Explore and paint in Eastshade's gorgeous open world


If you enjoyed taking pictures of your surroundings in Firewatch, or if you like exploring and taking beautiful screenshots in general, you will want to feast your eyes on the trailer for Eastshade, a first-person open world exploration game due in early 2017. In it, you play a wandering artist, and you can "paint" pictures of the landscape you find yourself in. Here's the description from the devblog:

“You are a traveling painter, exploring the island of Eastshade. Capture the world on canvas using your artist’s easel. Talk to the inhabitants to learn about their lives. Make friends and help those in need. Discover mysteries and uncover secrets about the land. Surmount natural impasses to reach forgotten places. Experience how your actions impact the world around you.”

From the trailer, as well as this brief gameplay video, we can see you don't actually stand there, in-game, dabbing away at a canvas like some disembodied Bob Ross. Rather, you frame your shot, select the canvas, adjust the size, and the landscape appears on your canvas. You can then offer your paintings to other characters on the island in exchange for information or items.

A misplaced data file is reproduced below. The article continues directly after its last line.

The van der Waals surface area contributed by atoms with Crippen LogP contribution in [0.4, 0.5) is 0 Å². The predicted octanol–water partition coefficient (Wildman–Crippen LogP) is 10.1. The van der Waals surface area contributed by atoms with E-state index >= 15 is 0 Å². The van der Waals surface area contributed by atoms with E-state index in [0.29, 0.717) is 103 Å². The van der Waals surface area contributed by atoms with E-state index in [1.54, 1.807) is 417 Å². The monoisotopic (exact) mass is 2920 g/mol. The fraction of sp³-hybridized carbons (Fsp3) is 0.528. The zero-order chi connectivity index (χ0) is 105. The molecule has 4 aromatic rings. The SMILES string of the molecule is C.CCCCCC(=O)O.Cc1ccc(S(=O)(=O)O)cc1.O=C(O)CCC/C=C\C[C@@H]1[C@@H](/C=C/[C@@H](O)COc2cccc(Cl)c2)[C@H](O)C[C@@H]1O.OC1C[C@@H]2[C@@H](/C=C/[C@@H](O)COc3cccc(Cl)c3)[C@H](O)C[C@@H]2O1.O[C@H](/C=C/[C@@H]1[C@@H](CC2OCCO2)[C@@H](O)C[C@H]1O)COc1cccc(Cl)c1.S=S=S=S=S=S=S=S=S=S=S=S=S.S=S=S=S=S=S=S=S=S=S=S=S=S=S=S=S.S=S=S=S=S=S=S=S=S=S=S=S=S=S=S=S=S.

The game will also include some crafting elements, and rather than one big overarching story Eastshade will contain connected "micro-stories." How you choose to involve yourself in the lives of other characters will have an effect on future events and interactions.

You can learn more at Eastshade's official site, or check out the devblog.




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Christopher Livingston
Staff Writer

Chris started playing PC games in the 1980s, started writing about them in the early 2000s, and (finally) started getting paid to write about them in the late 2000s. Following a few years as a regular freelancer, PC Gamer hired him in 2014, probably so he'd stop emailing them asking for more work. Chris has a love-hate relationship with survival games and an unhealthy fascination with the inner lives of NPCs. He's also a fan of offbeat simulation games, mods, and ignoring storylines in RPGs so he can make up his own.